When it comes to the WTO’s Doha Round of trade negotiations, the resolution that came out of the G20 meeting in Toronto can be characterised as vapid. The best the G20 could do was to reiterate their support for achieving an agreement and direct their negotiators to “report on progress at our next meeting in Seoul where we will discuss the way forward”. In other words, nothing is expected to happen.
Originally scheduled to end in 2005, the Doha negotiations have dragged into their ninth year with no end in sight. The centrality of the WTO in the trading system is disappearing as its members increasingly pursue their trade interests through bilateral agreements. While an agreement on the round would offer substantial economic benefits by reducing farm subsidies and opening up new markets, political obstacles inhibit its conclusion (Hoekman 2010).
What it would take
Many observers assign blame to the complexity of 153 members reaching consensus on an agenda with dozens of issues, but the heart of the matter is far simpler. If the US and China step up to the plate with new offers, the momentum for a speedy agreement will be unstoppable.
Currently, political considerations prevent this from happening. President Obama has pushed trade policy to the backburner while he concentrates on healthcare, financial reform, and climate change. Obama needs nearly unanimous support from Congressional Democrats to enact his domestic agenda. Trade agreements are risky business because many Democrats depend on unions who believe that free trade means lost jobs. To counter their arguments, the Administration needs to sell trade agreements as a credible strategy to boost US employment by doubling exports. The Administration also needs strong support from Republicans who are allied with business. Thus far, US firms are lukewarm about the Doha Round, because it seems to offer little new from the large emerging economy markets, especially China.
This is no surprise. China is reluctant to make new concessions having made formidable concessions in the talks that led to accession to the WTO in 2001. Citing these “contributions”, it has adopted the I-already-gave-at-the-office stance when asked to contribute more. But US firms long ago pocketed the concessions China made when it acceded, and see no reason to make new concessions and get nothing in return.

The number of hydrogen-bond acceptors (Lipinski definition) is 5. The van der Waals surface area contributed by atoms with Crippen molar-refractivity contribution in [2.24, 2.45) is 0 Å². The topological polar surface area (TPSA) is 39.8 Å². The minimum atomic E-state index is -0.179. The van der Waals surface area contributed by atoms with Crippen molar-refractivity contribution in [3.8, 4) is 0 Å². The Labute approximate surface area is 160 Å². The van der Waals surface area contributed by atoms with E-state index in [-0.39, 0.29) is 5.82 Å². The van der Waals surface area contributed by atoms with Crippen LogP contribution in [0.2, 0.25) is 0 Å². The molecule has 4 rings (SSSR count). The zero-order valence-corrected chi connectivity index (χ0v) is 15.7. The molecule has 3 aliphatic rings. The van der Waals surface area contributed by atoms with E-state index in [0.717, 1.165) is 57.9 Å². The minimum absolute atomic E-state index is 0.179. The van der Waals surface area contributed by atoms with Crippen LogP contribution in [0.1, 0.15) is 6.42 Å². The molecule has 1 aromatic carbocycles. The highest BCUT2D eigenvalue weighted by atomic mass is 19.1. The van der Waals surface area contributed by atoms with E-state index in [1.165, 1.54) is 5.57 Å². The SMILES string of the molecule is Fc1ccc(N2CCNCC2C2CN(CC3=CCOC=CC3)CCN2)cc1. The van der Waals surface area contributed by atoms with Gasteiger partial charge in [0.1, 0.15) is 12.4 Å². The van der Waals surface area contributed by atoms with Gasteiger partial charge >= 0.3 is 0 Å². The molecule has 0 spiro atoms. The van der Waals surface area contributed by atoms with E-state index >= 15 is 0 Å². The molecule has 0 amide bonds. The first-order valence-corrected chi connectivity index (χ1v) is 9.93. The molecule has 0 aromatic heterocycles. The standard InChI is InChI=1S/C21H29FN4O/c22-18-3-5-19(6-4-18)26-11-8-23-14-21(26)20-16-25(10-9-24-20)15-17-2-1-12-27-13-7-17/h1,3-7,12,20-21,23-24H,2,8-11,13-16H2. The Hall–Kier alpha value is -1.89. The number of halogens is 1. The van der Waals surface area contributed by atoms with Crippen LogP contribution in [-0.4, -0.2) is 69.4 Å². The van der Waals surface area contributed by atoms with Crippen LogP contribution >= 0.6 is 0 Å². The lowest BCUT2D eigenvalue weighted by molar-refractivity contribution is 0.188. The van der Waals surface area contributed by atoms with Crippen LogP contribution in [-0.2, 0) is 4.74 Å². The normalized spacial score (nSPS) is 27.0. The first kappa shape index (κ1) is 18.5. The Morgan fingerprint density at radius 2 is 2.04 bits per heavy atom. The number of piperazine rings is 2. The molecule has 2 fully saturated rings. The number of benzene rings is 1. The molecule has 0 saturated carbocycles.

In 2001, the Chinese position was eminently reasonable. China had agreed to liberalise its economy to a much greater degree than existing members at its level of economic development. China faced immense challenges to meet its accession obligations. It would have been unreasonable to make additional concessions if the Round had been concluded in January 2005, as originally agreed.
But it is now 2010. China has adapted to the world trading system to a degree that has surpassed all expectations. Its merchandise exports have exploded from $267 billion in 2001 to an estimated $1,553 billion in 2010, making China the world’s largest exporter of goods. The rule-based WTO regime is ideally suited to China’s needs today and in the decades ahead. China has a huge responsibility to sustain and nourish the world trading system rather than simply reaping its benefits.
Additional Chinese contributions
In short, given the passage of time, China now needs to put additional offers on the table. Among these offers, China should agree to join the WTO’s Government Procurement Agreement which binds its participants to minimal transparency and fairness in allocating contracts for government purchases. This should apply to the provincial government purchase as well as those of the central government. This would ensure that foreign products enjoy non-discriminatory treatment and it would quiet foreign concerns about China’s controversial ‘indigenous innovation” programme.
China should also volunteer to join sectoral liberalisation agreements in chemicals, electronics, and environmental goods and services. Finally, China should be at the front of talks to liberalise services, not dragging the rear. These would be widely recognised as new and meaningful concessions.
If China acts as a leader in the trading system it should be recognised as one. In its WTO accession agreement, China reluctantly agreed to be treated as a non-market economy in antidumping duty cases until 2015. Again, as a non-market economy, China agreed that its exports could be subject to special safeguards with a lower trade impact threshold (“market disruption”) than normal safeguards applied to other WTO members (“serious injury”). This provision was invoked by President Obama in the tires case last year. Finally, China agreed to annual compliance reviews of its implementation of the accession agreement, something China views as humiliating.
In return for Chinese concessions, we propose that the US and other developed countries should grant China recognition as a market economy, with normal remedies in antidumping and safeguard cases, and also put an end to the annual compliance reviews.
If the US and China are on board, other major players will feel enormous pressure to contribute. India, with its great interest in maintaining open markets in information services should join the services talks and sign on to the Government Procurement Agreement. Brazil and other successful developing countries should do likewise and contribute concessions on industrial products.
Our proposals could make the Doha Round a political winner. Major concessions by China and a few other emerging countries would be seen in the US as evidence of greater market access in countries that count. China would not only advance its status as a full participant in the world trading system but also as the leader that delivered the benefits of the Doha Development Agenda to all developing countries.
Hoekman, Bernard (2010), “The Doha Round impasse and the trading system”, VoxEU.org, 19 June.